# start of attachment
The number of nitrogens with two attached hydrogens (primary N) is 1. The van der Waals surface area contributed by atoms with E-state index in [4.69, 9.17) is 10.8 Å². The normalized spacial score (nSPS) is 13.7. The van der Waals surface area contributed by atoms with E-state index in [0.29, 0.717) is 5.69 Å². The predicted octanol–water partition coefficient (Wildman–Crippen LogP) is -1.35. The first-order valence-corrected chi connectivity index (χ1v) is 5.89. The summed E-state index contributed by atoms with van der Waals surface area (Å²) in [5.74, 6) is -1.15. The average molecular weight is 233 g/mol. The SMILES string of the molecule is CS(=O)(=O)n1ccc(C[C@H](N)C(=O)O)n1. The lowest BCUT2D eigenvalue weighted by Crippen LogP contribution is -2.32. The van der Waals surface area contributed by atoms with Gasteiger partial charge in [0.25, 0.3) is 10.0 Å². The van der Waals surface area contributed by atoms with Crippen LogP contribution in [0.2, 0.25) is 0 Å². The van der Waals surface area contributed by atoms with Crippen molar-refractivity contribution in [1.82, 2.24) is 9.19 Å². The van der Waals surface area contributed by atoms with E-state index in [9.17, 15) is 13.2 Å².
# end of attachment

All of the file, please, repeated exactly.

The number of nitrogens with two attached hydrogens (primary N) is 1. The van der Waals surface area contributed by atoms with E-state index in [4.69, 9.17) is 10.8 Å². The normalized spacial score (nSPS) is 13.7. The van der Waals surface area contributed by atoms with E-state index in [0.29, 0.717) is 5.69 Å². The predicted octanol–water partition coefficient (Wildman–Crippen LogP) is -1.35. The first-order valence-corrected chi connectivity index (χ1v) is 5.89. The summed E-state index contributed by atoms with van der Waals surface area (Å²) in [5.74, 6) is -1.15. The average molecular weight is 233 g/mol. The SMILES string of the molecule is CS(=O)(=O)n1ccc(C[C@H](N)C(=O)O)n1. The lowest BCUT2D eigenvalue weighted by Crippen LogP contribution is -2.32. The van der Waals surface area contributed by atoms with Gasteiger partial charge in [0.25, 0.3) is 10.0 Å². The van der Waals surface area contributed by atoms with Crippen LogP contribution in [0.2, 0.25) is 0 Å². The van der Waals surface area contributed by atoms with Crippen molar-refractivity contribution in [1.82, 2.24) is 9.19 Å². The van der Waals surface area contributed by atoms with E-state index in [9.17, 15) is 13.2 Å².